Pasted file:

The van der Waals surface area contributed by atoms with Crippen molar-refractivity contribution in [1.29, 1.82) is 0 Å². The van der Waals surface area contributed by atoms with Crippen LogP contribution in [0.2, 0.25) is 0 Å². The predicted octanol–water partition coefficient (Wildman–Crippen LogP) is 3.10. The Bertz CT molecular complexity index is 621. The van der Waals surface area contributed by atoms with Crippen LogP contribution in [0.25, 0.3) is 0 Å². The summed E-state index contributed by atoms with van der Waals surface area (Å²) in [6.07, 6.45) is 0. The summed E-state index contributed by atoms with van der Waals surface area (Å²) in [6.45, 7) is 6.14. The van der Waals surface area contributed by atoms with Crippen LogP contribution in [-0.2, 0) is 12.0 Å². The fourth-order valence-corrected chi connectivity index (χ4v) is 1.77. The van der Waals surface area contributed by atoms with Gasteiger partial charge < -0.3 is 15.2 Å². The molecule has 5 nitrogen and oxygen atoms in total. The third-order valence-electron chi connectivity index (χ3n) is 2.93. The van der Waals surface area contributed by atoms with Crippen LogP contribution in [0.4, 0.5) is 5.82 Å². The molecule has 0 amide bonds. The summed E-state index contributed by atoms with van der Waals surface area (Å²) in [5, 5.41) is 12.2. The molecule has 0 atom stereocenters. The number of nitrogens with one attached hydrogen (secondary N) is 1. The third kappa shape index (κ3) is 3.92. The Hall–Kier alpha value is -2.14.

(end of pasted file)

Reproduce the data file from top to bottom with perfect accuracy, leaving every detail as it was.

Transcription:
The van der Waals surface area contributed by atoms with Crippen molar-refractivity contribution in [1.29, 1.82) is 0 Å². The van der Waals surface area contributed by atoms with Crippen LogP contribution in [0.2, 0.25) is 0 Å². The predicted octanol–water partition coefficient (Wildman–Crippen LogP) is 3.10. The Bertz CT molecular complexity index is 621. The van der Waals surface area contributed by atoms with Crippen LogP contribution in [0.25, 0.3) is 0 Å². The summed E-state index contributed by atoms with van der Waals surface area (Å²) in [6.07, 6.45) is 0. The summed E-state index contributed by atoms with van der Waals surface area (Å²) in [6.45, 7) is 6.14. The van der Waals surface area contributed by atoms with Crippen LogP contribution in [-0.2, 0) is 12.0 Å². The fourth-order valence-corrected chi connectivity index (χ4v) is 1.77. The van der Waals surface area contributed by atoms with Gasteiger partial charge < -0.3 is 15.2 Å². The molecule has 5 nitrogen and oxygen atoms in total. The third-order valence-electron chi connectivity index (χ3n) is 2.93. The van der Waals surface area contributed by atoms with Crippen LogP contribution in [0.4, 0.5) is 5.82 Å². The molecule has 0 amide bonds. The summed E-state index contributed by atoms with van der Waals surface area (Å²) in [5, 5.41) is 12.2. The molecule has 0 atom stereocenters. The number of nitrogens with one attached hydrogen (secondary N) is 1. The third kappa shape index (κ3) is 3.92. The Hall–Kier alpha value is -2.14.